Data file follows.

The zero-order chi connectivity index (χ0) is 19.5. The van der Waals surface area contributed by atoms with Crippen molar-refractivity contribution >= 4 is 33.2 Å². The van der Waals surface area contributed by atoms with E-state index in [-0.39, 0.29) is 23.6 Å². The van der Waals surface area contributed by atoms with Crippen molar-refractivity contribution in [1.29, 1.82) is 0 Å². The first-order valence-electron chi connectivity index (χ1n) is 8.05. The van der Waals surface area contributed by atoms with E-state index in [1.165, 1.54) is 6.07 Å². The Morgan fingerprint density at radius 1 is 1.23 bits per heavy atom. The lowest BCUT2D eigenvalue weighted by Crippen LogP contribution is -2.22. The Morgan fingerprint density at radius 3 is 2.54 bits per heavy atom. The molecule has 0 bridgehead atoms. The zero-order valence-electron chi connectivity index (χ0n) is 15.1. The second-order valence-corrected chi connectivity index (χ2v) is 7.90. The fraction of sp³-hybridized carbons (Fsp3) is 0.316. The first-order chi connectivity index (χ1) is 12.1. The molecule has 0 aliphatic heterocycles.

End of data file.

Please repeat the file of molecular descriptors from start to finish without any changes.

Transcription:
The zero-order chi connectivity index (χ0) is 19.5. The van der Waals surface area contributed by atoms with Crippen molar-refractivity contribution >= 4 is 33.2 Å². The van der Waals surface area contributed by atoms with E-state index in [-0.39, 0.29) is 23.6 Å². The van der Waals surface area contributed by atoms with Crippen molar-refractivity contribution in [1.29, 1.82) is 0 Å². The first-order valence-electron chi connectivity index (χ1n) is 8.05. The van der Waals surface area contributed by atoms with E-state index in [1.165, 1.54) is 6.07 Å². The Morgan fingerprint density at radius 1 is 1.23 bits per heavy atom. The lowest BCUT2D eigenvalue weighted by Crippen LogP contribution is -2.22. The Morgan fingerprint density at radius 3 is 2.54 bits per heavy atom. The molecule has 0 bridgehead atoms. The zero-order valence-electron chi connectivity index (χ0n) is 15.1. The second-order valence-corrected chi connectivity index (χ2v) is 7.90. The fraction of sp³-hybridized carbons (Fsp3) is 0.316. The first-order chi connectivity index (χ1) is 12.1. The molecule has 0 aliphatic heterocycles.